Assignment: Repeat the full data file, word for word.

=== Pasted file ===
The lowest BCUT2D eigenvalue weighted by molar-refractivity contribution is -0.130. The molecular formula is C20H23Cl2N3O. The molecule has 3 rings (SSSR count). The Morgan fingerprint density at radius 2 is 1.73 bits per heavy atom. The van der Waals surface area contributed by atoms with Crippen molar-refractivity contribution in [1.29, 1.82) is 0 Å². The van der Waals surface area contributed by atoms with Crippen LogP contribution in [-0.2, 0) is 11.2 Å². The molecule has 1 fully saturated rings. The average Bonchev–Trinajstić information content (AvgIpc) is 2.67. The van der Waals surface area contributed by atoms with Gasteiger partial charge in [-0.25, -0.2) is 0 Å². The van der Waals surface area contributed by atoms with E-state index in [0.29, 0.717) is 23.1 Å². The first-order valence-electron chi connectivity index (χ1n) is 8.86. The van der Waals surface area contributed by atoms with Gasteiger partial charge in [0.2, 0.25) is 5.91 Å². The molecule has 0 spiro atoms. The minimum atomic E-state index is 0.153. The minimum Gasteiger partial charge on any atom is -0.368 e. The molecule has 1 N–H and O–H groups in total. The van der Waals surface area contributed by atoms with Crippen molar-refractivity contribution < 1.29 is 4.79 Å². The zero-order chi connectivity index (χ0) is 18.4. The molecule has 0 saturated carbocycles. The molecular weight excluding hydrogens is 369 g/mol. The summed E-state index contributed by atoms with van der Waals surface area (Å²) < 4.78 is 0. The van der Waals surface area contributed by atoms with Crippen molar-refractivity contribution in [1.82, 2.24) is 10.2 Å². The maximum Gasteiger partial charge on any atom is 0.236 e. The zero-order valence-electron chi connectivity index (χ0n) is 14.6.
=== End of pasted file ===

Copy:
The lowest BCUT2D eigenvalue weighted by molar-refractivity contribution is -0.130. The molecular formula is C20H23Cl2N3O. The molecule has 3 rings (SSSR count). The Morgan fingerprint density at radius 2 is 1.73 bits per heavy atom. The van der Waals surface area contributed by atoms with Crippen molar-refractivity contribution in [1.29, 1.82) is 0 Å². The van der Waals surface area contributed by atoms with Crippen LogP contribution in [-0.2, 0) is 11.2 Å². The molecule has 1 fully saturated rings. The average Bonchev–Trinajstić information content (AvgIpc) is 2.67. The van der Waals surface area contributed by atoms with Gasteiger partial charge in [-0.25, -0.2) is 0 Å². The van der Waals surface area contributed by atoms with E-state index in [0.29, 0.717) is 23.1 Å². The first-order valence-electron chi connectivity index (χ1n) is 8.86. The van der Waals surface area contributed by atoms with Gasteiger partial charge in [0.2, 0.25) is 5.91 Å². The molecule has 0 spiro atoms. The minimum atomic E-state index is 0.153. The minimum Gasteiger partial charge on any atom is -0.368 e. The molecule has 1 N–H and O–H groups in total. The van der Waals surface area contributed by atoms with Crippen molar-refractivity contribution < 1.29 is 4.79 Å². The zero-order chi connectivity index (χ0) is 18.4. The molecule has 0 saturated carbocycles. The molecular weight excluding hydrogens is 369 g/mol. The summed E-state index contributed by atoms with van der Waals surface area (Å²) < 4.78 is 0. The van der Waals surface area contributed by atoms with Crippen molar-refractivity contribution in [1.82, 2.24) is 10.2 Å². The maximum Gasteiger partial charge on any atom is 0.236 e. The zero-order valence-electron chi connectivity index (χ0n) is 14.6.